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Laser Modified Glass may be the Breakthrough needed to accelerate Durable Foldable Displays for Devices like Notebooks

1 Cover - foldable lenovo mini-notebook or foldable tablet


It could be said that 2019 marked the beginning of the foldable device category. Apple has a series of patents on this emerging segment of the market and a new one was revealed earlier today showing that Apple may consider using micro-LED displays for a future foldable device.


Samsung's Galaxy Fold officially launched in Korea yesterday and is coming to the U.S later this month. Huawei's Mate X foldable smartphone, though delayed, should hit the market before Christmas in China and perhaps Europe.


Also this week it was rumored that Wintel is developing foldable notebook & device standards for hardware OEMs, Paving the way for a new wave of Products. Although it's a rumor, it's not much a stretch considering that Intel's Project Athena is gaining steam and Microsoft continues to hammer out patents for foldable devices and hinge mechanisms for foldable devices. Another one surfaced in June 2019.


Earlier this year Lenovo pleasantly surprised the market with a workable prototype of a foldable mini-notebook. Techland was buzzed about the concept. The size of the device makes you think of a folding iPad Pro; something that we wrote about before the mainstream press ran with the idea.


Joshua D. Newman, Intel's general manager of mobile innovation and vice president of the company's Client Computing Group stated earlier this year that the difficulty surrounding foldable notebooks means it will take 'at least some two years' before foldable laptops reach consumers."


Part of the problem is that the folding technology itself isn't as sound as the industry would like to see it. One company working on providing a superior folding display solution is Germany's LPKF Laser & Electronics.


In May, LPKF introduced Laser Induced Deep Etching (LIDE) technology at this year's 'Dis-play Week' trade show in San Jose, California. The company is going to market the product as 'Spring Glass.'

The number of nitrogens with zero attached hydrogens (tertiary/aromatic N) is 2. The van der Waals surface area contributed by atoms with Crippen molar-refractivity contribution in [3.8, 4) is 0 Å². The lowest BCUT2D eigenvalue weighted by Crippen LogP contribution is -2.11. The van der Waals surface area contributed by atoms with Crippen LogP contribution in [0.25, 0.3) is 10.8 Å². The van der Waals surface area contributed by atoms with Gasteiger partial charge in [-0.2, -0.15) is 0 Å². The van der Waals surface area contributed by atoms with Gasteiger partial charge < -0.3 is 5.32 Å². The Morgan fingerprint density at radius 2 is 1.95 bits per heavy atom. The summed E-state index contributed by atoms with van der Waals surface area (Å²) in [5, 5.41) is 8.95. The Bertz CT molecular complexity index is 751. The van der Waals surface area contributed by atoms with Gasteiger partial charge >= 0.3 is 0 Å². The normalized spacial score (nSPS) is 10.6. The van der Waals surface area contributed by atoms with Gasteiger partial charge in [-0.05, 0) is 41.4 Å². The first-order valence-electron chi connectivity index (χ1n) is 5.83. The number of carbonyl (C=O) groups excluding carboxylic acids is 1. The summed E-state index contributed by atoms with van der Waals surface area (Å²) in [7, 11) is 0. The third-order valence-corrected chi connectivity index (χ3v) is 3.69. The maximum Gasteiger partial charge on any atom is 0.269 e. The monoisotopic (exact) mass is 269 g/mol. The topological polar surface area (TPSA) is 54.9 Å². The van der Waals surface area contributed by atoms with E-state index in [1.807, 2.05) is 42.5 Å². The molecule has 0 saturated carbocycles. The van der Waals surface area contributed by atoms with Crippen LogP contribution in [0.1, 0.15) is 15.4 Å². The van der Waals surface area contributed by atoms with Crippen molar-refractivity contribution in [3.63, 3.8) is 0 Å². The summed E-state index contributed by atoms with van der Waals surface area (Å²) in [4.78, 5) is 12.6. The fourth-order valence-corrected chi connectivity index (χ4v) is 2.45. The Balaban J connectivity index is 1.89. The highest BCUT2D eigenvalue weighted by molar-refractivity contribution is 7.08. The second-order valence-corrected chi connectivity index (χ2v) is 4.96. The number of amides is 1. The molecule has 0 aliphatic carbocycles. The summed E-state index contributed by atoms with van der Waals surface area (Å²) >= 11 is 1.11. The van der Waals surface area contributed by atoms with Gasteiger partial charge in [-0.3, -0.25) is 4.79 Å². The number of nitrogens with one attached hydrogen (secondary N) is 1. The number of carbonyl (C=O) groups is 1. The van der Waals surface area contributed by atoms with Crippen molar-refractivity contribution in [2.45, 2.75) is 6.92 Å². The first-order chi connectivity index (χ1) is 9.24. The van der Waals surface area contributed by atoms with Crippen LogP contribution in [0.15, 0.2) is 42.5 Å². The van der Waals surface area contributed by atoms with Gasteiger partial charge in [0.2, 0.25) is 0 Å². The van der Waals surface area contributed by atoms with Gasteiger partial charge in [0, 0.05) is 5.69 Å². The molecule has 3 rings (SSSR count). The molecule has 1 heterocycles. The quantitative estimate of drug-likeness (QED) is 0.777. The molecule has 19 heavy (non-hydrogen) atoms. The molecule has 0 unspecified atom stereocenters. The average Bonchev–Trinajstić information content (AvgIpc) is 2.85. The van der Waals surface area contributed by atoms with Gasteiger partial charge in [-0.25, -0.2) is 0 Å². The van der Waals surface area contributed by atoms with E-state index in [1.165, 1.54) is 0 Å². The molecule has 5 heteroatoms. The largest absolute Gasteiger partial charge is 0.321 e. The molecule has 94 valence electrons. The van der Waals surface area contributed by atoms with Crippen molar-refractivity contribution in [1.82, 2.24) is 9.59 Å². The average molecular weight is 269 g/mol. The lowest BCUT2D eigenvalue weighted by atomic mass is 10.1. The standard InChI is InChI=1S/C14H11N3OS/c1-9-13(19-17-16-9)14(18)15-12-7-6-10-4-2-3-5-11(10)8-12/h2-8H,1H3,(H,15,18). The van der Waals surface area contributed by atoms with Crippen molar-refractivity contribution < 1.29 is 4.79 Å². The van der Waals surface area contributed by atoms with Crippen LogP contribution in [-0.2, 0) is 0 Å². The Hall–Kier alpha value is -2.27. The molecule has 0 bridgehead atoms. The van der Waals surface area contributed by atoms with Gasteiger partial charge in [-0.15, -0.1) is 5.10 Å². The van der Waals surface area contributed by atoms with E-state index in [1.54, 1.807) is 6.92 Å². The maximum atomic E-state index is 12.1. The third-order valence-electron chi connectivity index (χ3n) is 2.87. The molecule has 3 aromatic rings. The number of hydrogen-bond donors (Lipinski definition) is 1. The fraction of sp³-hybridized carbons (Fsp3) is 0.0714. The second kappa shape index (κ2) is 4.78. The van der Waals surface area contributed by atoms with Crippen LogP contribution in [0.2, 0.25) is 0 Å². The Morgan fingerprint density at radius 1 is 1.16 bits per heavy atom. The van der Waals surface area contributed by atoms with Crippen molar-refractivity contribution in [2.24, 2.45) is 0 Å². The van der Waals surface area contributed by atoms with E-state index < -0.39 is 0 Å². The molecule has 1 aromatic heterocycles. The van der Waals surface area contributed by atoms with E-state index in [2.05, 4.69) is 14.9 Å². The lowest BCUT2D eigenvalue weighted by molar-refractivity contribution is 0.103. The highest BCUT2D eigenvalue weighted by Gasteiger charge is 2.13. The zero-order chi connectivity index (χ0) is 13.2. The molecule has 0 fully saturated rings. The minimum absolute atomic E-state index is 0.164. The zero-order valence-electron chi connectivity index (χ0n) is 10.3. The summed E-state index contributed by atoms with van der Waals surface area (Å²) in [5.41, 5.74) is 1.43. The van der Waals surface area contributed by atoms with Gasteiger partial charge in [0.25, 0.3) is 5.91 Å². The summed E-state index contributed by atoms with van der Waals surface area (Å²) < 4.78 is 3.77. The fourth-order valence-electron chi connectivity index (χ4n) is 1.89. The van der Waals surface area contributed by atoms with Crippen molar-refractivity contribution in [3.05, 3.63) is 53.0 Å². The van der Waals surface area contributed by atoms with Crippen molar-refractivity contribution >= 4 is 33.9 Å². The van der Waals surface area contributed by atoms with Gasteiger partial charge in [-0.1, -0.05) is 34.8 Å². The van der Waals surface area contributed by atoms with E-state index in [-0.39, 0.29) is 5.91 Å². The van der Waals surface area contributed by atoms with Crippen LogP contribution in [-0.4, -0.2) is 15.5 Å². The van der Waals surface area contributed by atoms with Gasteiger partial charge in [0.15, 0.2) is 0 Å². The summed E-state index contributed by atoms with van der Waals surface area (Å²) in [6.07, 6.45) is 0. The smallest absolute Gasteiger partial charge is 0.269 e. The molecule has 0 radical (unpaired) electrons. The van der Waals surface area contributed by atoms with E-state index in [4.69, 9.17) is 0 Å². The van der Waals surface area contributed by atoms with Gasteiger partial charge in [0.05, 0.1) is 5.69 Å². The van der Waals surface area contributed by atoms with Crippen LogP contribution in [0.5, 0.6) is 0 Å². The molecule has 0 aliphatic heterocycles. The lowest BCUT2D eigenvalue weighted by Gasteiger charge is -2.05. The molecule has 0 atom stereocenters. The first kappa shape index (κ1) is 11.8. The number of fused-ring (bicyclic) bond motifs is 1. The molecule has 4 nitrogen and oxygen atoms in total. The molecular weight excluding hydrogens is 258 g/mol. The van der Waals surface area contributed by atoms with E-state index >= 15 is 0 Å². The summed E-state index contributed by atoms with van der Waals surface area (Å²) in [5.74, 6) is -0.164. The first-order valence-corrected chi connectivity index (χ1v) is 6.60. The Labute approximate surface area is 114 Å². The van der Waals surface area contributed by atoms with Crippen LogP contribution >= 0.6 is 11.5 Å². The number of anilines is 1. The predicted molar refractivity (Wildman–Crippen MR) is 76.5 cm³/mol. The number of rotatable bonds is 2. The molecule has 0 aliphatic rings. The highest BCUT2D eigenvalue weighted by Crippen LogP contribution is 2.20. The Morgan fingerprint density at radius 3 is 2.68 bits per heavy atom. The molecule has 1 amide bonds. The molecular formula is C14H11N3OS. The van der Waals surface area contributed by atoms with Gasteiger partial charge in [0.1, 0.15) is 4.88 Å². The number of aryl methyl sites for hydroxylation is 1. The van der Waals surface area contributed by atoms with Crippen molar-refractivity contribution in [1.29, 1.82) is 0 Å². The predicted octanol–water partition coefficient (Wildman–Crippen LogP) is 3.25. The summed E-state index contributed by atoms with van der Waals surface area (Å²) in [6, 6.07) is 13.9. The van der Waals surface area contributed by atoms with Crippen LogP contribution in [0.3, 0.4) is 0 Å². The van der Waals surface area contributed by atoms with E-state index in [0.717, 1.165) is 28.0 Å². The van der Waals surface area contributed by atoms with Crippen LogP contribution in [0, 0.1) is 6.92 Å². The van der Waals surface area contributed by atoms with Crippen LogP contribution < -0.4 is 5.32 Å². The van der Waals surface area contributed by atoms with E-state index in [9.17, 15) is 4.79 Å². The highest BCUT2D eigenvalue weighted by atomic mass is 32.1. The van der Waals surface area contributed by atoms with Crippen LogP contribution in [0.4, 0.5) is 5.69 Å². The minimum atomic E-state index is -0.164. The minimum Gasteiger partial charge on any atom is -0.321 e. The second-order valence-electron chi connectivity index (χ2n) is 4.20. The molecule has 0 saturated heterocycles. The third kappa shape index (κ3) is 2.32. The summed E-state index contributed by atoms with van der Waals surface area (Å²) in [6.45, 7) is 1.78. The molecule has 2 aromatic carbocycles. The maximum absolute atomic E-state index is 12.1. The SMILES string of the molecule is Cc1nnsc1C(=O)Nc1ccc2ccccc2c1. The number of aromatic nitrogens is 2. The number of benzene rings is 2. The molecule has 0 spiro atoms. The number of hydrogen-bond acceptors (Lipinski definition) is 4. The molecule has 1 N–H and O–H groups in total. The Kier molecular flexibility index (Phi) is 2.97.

A report on Spring Glass published yesterday stated that there's a high chance that this technology will be used for UTG (Ultra-Thin Glass) foldable Smartphones that will be released next year.


So what is Spring Glass? It's a technology that shoots a laser at foldable glass to make it elastic but does not change any other property of glass. Currently foldable panel manufacturers are testing this technology out to see if it lives up to the hype.


The laser is the key to this technology. Because glass is hard and stiff, it can easily be broken or cracked from physical impact unlike transparent PI (Polyimide). Spring glass technology can supplement such weakness of a cover glass. When a laser is shot at the part of a foldable Smartphone where it is to bend, the glass becomes elastic like rubber.



This technology is special from a standpoint that it only changes one property of glass while not changing the optical properties or even the color of the glass. When the part of a foldable Smartphone where it's to bend contains an elastic property, the amount of pressure that is stressed on the glass will be lowered.


Spring Glass may be limited to use with fold-in designs because in a fold out design the chances of the glass cracking is too high. It could be suitable for future foldable notebooks


LPKF, the inventor of Spring Glass was awarded the ‘SID Honorary Award’, which is given to startup companies that introduce innovative technologies.


LPKF's press release published in Mid-May stated in part: "The production of foldable glass displays has been a great challenge so far. The processing of the so-called backplane with Laser Induced Deep Etching (LIDE) technology now enables manufacturers to come a big step closer to realizing long-lasting foldable displays. Thanks to LIDE, former material- and construction-related obstacles are a thing of the past. The manufacturer can now combine the advantages of thick, rigid glass with those of thin, flexible glass: The laser-modified glass passes through the production process as a stable substrate and subsequently becomes locally flexible for folding." Read more of the press release here.


Is Spring Glass a magic bullet for the foldable device industry? While only time will tell, it appears that the new technology holds promise for certain kinds of applications such as foldable notebooks or fold-in smartphone designs.


Like the Korean article stated, display manufacturers are now in the process of testing the technology out. Big time players are investing time and money in this project because they see it holding tremendous potential.


In the end, if the technology boils down to creatively cutting the glass with a laser, then Apple is already working on that themselves. In late August 2018 Patently Apple posted a report covering the use of laser formed slits on glass in the foldable area of future folding displays. Apple's patent figures presented below proves that out.


2 x micro cuts on displays


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